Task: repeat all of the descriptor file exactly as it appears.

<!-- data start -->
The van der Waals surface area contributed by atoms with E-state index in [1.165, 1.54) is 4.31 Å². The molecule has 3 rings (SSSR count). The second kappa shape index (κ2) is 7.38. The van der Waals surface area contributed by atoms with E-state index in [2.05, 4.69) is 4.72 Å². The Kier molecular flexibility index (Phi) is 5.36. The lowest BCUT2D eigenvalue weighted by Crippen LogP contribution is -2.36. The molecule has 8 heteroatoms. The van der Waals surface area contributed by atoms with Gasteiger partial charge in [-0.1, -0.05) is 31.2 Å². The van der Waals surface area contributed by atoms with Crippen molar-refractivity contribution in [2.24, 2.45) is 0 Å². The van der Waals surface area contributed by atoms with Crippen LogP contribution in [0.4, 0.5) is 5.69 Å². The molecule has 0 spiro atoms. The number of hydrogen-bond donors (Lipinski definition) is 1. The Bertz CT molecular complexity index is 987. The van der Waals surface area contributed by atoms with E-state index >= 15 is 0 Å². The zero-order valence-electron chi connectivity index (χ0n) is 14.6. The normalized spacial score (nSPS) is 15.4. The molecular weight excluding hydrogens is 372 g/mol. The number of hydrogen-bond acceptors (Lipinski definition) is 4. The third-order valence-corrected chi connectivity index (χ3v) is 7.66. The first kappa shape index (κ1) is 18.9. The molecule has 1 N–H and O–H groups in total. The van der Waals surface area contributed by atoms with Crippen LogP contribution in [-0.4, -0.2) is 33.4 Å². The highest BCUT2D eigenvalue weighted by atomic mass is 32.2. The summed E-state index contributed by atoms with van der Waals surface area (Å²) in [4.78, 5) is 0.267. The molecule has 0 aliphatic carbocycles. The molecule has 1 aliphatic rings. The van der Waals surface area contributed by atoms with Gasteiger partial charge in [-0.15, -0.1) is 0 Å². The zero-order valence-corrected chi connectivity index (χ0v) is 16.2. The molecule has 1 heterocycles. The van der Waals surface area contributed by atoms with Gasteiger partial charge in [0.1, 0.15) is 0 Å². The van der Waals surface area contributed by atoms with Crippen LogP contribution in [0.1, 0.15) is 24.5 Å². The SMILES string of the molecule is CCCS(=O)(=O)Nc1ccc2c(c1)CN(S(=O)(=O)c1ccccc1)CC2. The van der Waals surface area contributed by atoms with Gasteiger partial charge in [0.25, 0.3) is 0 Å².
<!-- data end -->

The van der Waals surface area contributed by atoms with E-state index in [1.165, 1.54) is 4.31 Å². The molecule has 3 rings (SSSR count). The second kappa shape index (κ2) is 7.38. The van der Waals surface area contributed by atoms with E-state index in [2.05, 4.69) is 4.72 Å². The Kier molecular flexibility index (Phi) is 5.36. The lowest BCUT2D eigenvalue weighted by Crippen LogP contribution is -2.36. The molecule has 8 heteroatoms. The van der Waals surface area contributed by atoms with Gasteiger partial charge in [-0.1, -0.05) is 31.2 Å². The van der Waals surface area contributed by atoms with Crippen molar-refractivity contribution in [2.24, 2.45) is 0 Å². The van der Waals surface area contributed by atoms with Crippen LogP contribution in [0.4, 0.5) is 5.69 Å². The molecule has 0 spiro atoms. The number of hydrogen-bond donors (Lipinski definition) is 1. The Bertz CT molecular complexity index is 987. The van der Waals surface area contributed by atoms with E-state index >= 15 is 0 Å². The zero-order valence-electron chi connectivity index (χ0n) is 14.6. The normalized spacial score (nSPS) is 15.4. The molecular weight excluding hydrogens is 372 g/mol. The number of hydrogen-bond acceptors (Lipinski definition) is 4. The third-order valence-corrected chi connectivity index (χ3v) is 7.66. The first kappa shape index (κ1) is 18.9. The molecule has 1 N–H and O–H groups in total. The van der Waals surface area contributed by atoms with Crippen LogP contribution in [-0.4, -0.2) is 33.4 Å². The highest BCUT2D eigenvalue weighted by atomic mass is 32.2. The summed E-state index contributed by atoms with van der Waals surface area (Å²) in [4.78, 5) is 0.267. The molecule has 0 aliphatic carbocycles. The molecule has 1 aliphatic rings. The van der Waals surface area contributed by atoms with Gasteiger partial charge in [-0.15, -0.1) is 0 Å². The zero-order valence-corrected chi connectivity index (χ0v) is 16.2. The molecule has 1 heterocycles. The van der Waals surface area contributed by atoms with Gasteiger partial charge in [0.1, 0.15) is 0 Å². The van der Waals surface area contributed by atoms with Crippen LogP contribution in [0.1, 0.15) is 24.5 Å². The SMILES string of the molecule is CCCS(=O)(=O)Nc1ccc2c(c1)CN(S(=O)(=O)c1ccccc1)CC2. The van der Waals surface area contributed by atoms with Gasteiger partial charge in [0.25, 0.3) is 0 Å².